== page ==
I would imagine that the Orthodox priest, his interlocutor, or both, misinterpreted what they were seeing. As you know, the Church has a concept of "partial indulgence", historically often associated with a specific amount of time. The intention, as I understand it, is that gaining the indulgence corresponds not to that amount of time off Purgatory, but to ...


1

I think Dante "defined" the afterlife for many. I have read that the masterpiece was NOT the Inferno but rather the Purgatorio. Having read the entire Commedia many times, I tend to agree with that assessment. The mountain structure of the Purgatorio and the ending, where Dante parts company with Virgil and has his encounter with Beatrice, is profound and ...


1

The Roman Catholic doctrine also faces the charge of incoherence. I mean this : if we cannot enter heavenly perfection until our own short-comings are 'purged' away or duly punished ( through further pain or not , but what is painless punishment?!) then the whole concept of Indulgences by which the merits of others - supplementing Christ's inadequate ...


1

This doctrine of purgatory makes Jesus' sacrifice a failure. The scriptures say Jesus' atonement on the cross was complete for the atonement of sin. 1 John 1 says if we confess to Jesus we are forgiven and cleansed from all unrighteousness. Not some but all - we do not need to be purified in purgatory! It blasphemy... salvation is not completed of yourself, ...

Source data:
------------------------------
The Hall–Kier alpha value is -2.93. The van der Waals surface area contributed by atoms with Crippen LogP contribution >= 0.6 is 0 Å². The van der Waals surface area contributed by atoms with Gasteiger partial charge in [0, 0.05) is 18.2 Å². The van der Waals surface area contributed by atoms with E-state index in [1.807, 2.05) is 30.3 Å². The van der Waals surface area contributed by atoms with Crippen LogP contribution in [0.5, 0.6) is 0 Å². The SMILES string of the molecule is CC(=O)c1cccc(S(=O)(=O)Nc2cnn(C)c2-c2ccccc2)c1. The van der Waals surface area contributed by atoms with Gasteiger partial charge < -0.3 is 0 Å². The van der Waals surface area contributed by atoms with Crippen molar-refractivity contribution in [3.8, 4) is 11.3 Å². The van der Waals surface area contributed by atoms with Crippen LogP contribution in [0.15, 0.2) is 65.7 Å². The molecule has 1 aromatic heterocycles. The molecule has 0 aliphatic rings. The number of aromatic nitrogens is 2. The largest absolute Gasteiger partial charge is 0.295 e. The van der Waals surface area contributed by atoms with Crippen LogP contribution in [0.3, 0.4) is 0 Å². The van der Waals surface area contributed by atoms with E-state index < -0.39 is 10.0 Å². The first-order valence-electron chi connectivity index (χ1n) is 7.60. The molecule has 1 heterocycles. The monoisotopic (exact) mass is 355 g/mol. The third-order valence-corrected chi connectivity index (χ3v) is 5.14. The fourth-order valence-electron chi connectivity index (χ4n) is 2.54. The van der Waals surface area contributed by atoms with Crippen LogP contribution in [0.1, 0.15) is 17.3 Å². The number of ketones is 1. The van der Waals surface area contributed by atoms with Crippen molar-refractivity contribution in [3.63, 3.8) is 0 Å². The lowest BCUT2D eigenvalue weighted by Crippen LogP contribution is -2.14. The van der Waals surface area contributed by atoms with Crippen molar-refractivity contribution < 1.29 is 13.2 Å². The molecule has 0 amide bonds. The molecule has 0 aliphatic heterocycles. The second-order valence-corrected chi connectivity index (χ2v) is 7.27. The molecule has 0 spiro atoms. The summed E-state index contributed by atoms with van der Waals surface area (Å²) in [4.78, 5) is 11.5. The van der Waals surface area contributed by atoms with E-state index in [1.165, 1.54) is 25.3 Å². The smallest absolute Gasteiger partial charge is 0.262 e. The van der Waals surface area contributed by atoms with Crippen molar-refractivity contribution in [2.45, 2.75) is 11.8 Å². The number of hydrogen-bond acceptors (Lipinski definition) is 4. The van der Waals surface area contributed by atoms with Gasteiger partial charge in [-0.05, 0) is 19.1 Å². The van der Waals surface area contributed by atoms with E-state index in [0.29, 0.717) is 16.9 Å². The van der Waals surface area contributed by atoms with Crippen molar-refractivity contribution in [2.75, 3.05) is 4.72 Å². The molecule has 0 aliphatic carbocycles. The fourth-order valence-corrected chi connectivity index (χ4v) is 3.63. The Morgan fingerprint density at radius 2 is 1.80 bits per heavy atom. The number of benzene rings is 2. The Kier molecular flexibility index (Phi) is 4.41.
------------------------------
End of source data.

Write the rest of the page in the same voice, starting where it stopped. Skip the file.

1

The main books of the Bible that support Purgatory are in, what protestants term, the Apocrypha, which means, to protestants, they are not considered Sacred Scripture, specifically 2 Macc 12:41-46, making atonement for the dead. The fact that there is no direct reference to praying for the dead in the protestant bible, and drawing from what Jesus said, "Let ...


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Seeing as how I'm not Catholic I know very little of Purgatory, but on the case of burial it predates modern times by quite a few centuries You can read more about it at this link. http://en.wikipedia.org/wiki/Christian_burial Probably the earliest detailed account of funeral ceremonial which has been preserved to us is to be found in the Spanish ...